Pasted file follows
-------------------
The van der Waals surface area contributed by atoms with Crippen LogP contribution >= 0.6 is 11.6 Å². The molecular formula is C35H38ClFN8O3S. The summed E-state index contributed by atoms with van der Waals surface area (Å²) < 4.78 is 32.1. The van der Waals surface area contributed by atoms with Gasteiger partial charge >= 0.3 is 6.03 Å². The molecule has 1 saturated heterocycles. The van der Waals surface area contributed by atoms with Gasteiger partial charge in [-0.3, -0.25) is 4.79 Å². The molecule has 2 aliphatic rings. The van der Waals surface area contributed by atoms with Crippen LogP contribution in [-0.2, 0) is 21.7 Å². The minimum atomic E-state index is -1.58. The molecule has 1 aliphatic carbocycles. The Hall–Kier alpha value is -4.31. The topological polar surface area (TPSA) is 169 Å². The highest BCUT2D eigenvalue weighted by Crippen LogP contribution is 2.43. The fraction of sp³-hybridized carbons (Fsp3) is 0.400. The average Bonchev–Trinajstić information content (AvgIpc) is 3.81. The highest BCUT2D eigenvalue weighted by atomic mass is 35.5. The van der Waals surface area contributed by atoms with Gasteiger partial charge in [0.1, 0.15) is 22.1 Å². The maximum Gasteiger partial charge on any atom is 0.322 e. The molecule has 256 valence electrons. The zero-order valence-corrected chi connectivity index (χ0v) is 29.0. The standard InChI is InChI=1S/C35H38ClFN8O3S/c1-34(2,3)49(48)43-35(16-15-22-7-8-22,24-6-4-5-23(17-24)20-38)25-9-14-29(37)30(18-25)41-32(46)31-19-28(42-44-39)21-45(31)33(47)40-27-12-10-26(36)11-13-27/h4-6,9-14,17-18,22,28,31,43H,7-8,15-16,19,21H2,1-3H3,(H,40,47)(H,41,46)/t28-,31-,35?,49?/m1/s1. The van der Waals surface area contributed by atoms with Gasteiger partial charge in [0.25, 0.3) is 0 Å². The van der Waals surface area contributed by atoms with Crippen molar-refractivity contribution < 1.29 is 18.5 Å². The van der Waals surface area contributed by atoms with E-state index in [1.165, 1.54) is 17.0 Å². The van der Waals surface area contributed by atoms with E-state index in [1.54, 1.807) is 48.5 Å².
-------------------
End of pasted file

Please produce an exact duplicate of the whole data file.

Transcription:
The van der Waals surface area contributed by atoms with Crippen LogP contribution >= 0.6 is 11.6 Å². The molecular formula is C35H38ClFN8O3S. The summed E-state index contributed by atoms with van der Waals surface area (Å²) < 4.78 is 32.1. The van der Waals surface area contributed by atoms with Gasteiger partial charge >= 0.3 is 6.03 Å². The molecule has 1 saturated heterocycles. The van der Waals surface area contributed by atoms with Gasteiger partial charge in [-0.3, -0.25) is 4.79 Å². The molecule has 2 aliphatic rings. The van der Waals surface area contributed by atoms with Crippen LogP contribution in [-0.2, 0) is 21.7 Å². The minimum atomic E-state index is -1.58. The molecule has 1 aliphatic carbocycles. The Hall–Kier alpha value is -4.31. The topological polar surface area (TPSA) is 169 Å². The highest BCUT2D eigenvalue weighted by Crippen LogP contribution is 2.43. The fraction of sp³-hybridized carbons (Fsp3) is 0.400. The average Bonchev–Trinajstić information content (AvgIpc) is 3.81. The highest BCUT2D eigenvalue weighted by atomic mass is 35.5. The van der Waals surface area contributed by atoms with Gasteiger partial charge in [0.1, 0.15) is 22.1 Å². The maximum Gasteiger partial charge on any atom is 0.322 e. The molecule has 256 valence electrons. The zero-order valence-corrected chi connectivity index (χ0v) is 29.0. The standard InChI is InChI=1S/C35H38ClFN8O3S/c1-34(2,3)49(48)43-35(16-15-22-7-8-22,24-6-4-5-23(17-24)20-38)25-9-14-29(37)30(18-25)41-32(46)31-19-28(42-44-39)21-45(31)33(47)40-27-12-10-26(36)11-13-27/h4-6,9-14,17-18,22,28,31,43H,7-8,15-16,19,21H2,1-3H3,(H,40,47)(H,41,46)/t28-,31-,35?,49?/m1/s1. The van der Waals surface area contributed by atoms with Gasteiger partial charge in [0.25, 0.3) is 0 Å². The van der Waals surface area contributed by atoms with Crippen molar-refractivity contribution < 1.29 is 18.5 Å². The van der Waals surface area contributed by atoms with E-state index in [1.165, 1.54) is 17.0 Å². The van der Waals surface area contributed by atoms with E-state index in [1.54, 1.807) is 48.5 Å².